THE Impact Rankings 2020 by SDG: no poverty (SDG 1) methodology

April 17, 2020

Browse the full Impact Rankings 2020 results


This ranking focuses on universities’ research on poverty and their support for poor students and poor members of their local community.

Please view the methodology for the Impact Rankings 2020 to find out how these data are used in the overall ranking. 

Metrics

Research (27%)

  • Field-weighted citation index of papers related to poverty (10%)
  • Number of publications related to poverty (10%)
  • Proportion of all research papers co-authored with low-income countries (7%)

This focuses on research that is relevant to poverty, measuring citation impact and the volume of research produced. The field-weighted citation index is a subject-normalised score of the citation performance of publications.

The data are provided by Elsevier’s Scopus dataset, based on a query of keywords associated with SDG 1 (no poverty). The dataset includes all indexed publications between 2014 and 2018.

The third indicator measures the proportion of publications where one or more co-author is associated with a university that is based in a lower- or lower-middle-income country. The indicator is normalised.

All three metrics are normalised across the range using Z-scoring.

Proportion of students receiving financial aid (27%)

One of the key barriers to participation in higher education is the financial ability to attend university. This indicator measures the proportion of a university’s students who receive significant financial aid in order to attend the institution because of poverty.

It is based on data for full-time equivalent students across both undergraduate and postgraduate courses in the 2018 academic year.

The data were provided directly by universities and normalised across the range using Z-scoring.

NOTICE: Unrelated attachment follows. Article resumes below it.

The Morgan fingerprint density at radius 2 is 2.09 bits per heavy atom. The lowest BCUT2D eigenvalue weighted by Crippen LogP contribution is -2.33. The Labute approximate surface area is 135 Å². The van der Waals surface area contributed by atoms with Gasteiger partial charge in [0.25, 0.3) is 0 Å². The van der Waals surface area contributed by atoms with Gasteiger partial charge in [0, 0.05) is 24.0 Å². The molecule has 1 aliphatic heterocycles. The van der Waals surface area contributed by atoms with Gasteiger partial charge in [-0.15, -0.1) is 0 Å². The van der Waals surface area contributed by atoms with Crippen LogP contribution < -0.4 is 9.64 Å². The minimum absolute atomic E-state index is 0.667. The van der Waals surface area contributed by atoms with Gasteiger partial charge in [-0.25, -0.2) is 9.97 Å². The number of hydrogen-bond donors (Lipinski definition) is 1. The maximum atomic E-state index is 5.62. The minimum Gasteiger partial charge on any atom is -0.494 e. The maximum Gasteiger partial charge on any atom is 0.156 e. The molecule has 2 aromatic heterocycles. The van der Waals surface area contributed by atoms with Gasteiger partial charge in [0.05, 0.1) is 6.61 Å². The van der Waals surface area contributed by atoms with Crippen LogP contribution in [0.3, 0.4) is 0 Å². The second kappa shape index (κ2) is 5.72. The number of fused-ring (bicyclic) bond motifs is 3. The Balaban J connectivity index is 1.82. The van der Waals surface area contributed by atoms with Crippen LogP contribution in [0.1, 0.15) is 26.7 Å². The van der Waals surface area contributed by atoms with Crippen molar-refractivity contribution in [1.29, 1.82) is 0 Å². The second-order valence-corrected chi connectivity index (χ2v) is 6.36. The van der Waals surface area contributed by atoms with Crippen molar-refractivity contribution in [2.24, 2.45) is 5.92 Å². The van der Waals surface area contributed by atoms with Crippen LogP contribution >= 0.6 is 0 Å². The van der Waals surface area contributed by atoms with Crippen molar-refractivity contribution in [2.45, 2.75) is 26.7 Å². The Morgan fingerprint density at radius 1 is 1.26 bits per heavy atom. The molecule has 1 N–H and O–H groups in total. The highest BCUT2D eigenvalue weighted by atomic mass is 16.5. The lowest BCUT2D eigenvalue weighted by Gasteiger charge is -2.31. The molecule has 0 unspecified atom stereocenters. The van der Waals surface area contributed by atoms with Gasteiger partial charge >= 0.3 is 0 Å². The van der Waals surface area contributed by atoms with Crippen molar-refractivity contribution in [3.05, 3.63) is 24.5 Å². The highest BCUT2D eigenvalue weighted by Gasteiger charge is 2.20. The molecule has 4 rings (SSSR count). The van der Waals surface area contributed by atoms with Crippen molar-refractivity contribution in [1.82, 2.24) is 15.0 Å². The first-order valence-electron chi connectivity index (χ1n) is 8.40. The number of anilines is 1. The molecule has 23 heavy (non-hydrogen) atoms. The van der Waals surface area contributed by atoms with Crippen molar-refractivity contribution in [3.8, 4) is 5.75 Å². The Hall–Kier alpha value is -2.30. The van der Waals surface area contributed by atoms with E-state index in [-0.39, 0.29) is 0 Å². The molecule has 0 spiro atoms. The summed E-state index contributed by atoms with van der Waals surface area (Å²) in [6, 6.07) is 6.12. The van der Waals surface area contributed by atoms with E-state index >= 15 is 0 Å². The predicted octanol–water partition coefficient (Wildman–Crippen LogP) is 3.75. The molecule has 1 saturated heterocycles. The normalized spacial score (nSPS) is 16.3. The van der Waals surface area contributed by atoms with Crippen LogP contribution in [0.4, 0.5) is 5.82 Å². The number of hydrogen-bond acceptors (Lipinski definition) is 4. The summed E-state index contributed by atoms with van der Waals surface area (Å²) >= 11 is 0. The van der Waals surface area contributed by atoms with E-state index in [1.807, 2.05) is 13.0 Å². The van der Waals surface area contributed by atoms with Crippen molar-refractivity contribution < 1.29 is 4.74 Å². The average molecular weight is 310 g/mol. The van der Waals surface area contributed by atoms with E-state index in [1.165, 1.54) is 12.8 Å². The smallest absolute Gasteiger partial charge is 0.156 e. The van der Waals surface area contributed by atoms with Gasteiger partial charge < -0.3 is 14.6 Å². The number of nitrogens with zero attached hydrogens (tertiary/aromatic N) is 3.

University anti-poverty programmes (23%)

  • Targets to admit students who fall into the bottom 20 per cent of household income in the country (4.6%)
  • Graduation/completion targets for students who fall into the bottom 20 per cent of household income in the country (4.6%)
  • Support for students from poorest families to enable them to complete university – for example, in relation to food, housing, transportation, legal services (4.6%)
  • Programmes to assist students who fall into the bottom 20 per cent of household income in the country to successfully complete their studies (4.6%)
  • Schemes to support poor students from low-income countries – for example, offering free education or grants (4.6%)

Universities have a responsibility to address the poverty of their students and potential students. The data and evidence for these metrics were provided directly by universities. The evidence was evaluated and scored by Times Higher Education and is not normalised.

Community anti-poverty programmes (23%)

  • Education or resources to assist the start-up of sustainable businesses in the local community – for example, mentorship programmes, training workshops, access to university facilities (5.75%)
  • Financial assistance to aid the start-up of sustainable businesses in the local community (5.75%)
  • Training or programmes to improve access to basic services for all (5.75%)
  • Participate in policymaking at a local, regional, national and/or global level to implement programmes and policies to end poverty (5.75%)

Universities have a responsibility, as stewards of significant resources, to support the wider community in tackling poverty. The programmes can be community-led but they must be supported by the university.

The data and evidence for these metrics were provided directly by universities. The evidence was evaluated and scored by Times Higher Education and is not normalised.

Evidence

When we ask about policies and initiatives, our metrics require universities to provide the evidence to support their claims. Evidence is evaluated against a set of criteria and decisions are cross validated where there is uncertainty. Evidence is not required to be exhaustive – we are looking for examples that demonstrate best practice at the institutions concerned.

Timeframe

Unless otherwise stated, the data used refer to the closest academic year to January to December 2018.

Exclusions

Universities must teach undergraduates and be validated by a recognised accreditation body to be included in the ranking.

Data collection

Institutions provide and sign off their institutional data for use in the rankings. On the rare occasions when a particular data point is not provided, we enter a value of zero.

Have your say

Log in or register to post comments

Sponsored